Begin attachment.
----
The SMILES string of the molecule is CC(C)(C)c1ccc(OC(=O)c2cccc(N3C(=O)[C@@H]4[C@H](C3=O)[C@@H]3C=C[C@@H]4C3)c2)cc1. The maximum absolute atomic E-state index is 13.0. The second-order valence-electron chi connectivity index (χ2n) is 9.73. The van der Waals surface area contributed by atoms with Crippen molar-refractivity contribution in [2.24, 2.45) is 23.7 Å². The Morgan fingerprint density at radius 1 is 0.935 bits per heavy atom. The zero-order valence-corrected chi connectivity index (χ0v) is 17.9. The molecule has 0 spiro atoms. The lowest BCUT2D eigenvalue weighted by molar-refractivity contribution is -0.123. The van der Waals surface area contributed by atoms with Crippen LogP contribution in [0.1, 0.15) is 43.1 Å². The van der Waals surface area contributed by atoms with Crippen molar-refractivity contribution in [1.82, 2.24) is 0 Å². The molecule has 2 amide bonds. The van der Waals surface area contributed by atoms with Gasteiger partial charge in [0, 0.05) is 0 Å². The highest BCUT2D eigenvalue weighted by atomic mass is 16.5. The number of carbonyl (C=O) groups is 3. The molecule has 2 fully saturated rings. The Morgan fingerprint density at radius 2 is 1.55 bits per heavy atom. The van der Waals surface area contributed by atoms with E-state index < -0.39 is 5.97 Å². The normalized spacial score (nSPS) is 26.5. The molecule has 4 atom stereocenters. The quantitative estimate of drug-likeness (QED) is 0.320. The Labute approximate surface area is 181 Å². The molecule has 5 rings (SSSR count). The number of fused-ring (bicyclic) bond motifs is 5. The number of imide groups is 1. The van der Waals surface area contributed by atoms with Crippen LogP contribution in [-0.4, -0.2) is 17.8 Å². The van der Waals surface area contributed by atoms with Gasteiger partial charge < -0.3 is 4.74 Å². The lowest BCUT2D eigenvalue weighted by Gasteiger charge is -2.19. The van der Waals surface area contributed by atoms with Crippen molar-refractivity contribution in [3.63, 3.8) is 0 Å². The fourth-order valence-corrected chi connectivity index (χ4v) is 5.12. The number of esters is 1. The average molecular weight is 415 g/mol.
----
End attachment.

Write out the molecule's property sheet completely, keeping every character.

The SMILES string of the molecule is CC(C)(C)c1ccc(OC(=O)c2cccc(N3C(=O)[C@@H]4[C@H](C3=O)[C@@H]3C=C[C@@H]4C3)c2)cc1. The maximum absolute atomic E-state index is 13.0. The second-order valence-electron chi connectivity index (χ2n) is 9.73. The van der Waals surface area contributed by atoms with Crippen molar-refractivity contribution in [2.24, 2.45) is 23.7 Å². The Morgan fingerprint density at radius 1 is 0.935 bits per heavy atom. The zero-order valence-corrected chi connectivity index (χ0v) is 17.9. The molecule has 0 spiro atoms. The lowest BCUT2D eigenvalue weighted by molar-refractivity contribution is -0.123. The van der Waals surface area contributed by atoms with Crippen LogP contribution in [0.1, 0.15) is 43.1 Å². The van der Waals surface area contributed by atoms with Crippen molar-refractivity contribution in [1.82, 2.24) is 0 Å². The molecule has 2 amide bonds. The van der Waals surface area contributed by atoms with Gasteiger partial charge in [0, 0.05) is 0 Å². The highest BCUT2D eigenvalue weighted by atomic mass is 16.5. The number of carbonyl (C=O) groups is 3. The molecule has 2 fully saturated rings. The Morgan fingerprint density at radius 2 is 1.55 bits per heavy atom. The van der Waals surface area contributed by atoms with E-state index < -0.39 is 5.97 Å². The normalized spacial score (nSPS) is 26.5. The molecule has 4 atom stereocenters. The quantitative estimate of drug-likeness (QED) is 0.320. The Labute approximate surface area is 181 Å². The molecule has 5 rings (SSSR count). The number of fused-ring (bicyclic) bond motifs is 5. The number of imide groups is 1. The van der Waals surface area contributed by atoms with Crippen LogP contribution in [-0.4, -0.2) is 17.8 Å². The van der Waals surface area contributed by atoms with Gasteiger partial charge < -0.3 is 4.74 Å². The lowest BCUT2D eigenvalue weighted by Gasteiger charge is -2.19. The van der Waals surface area contributed by atoms with Crippen molar-refractivity contribution in [3.63, 3.8) is 0 Å². The fourth-order valence-corrected chi connectivity index (χ4v) is 5.12. The number of esters is 1. The average molecular weight is 415 g/mol.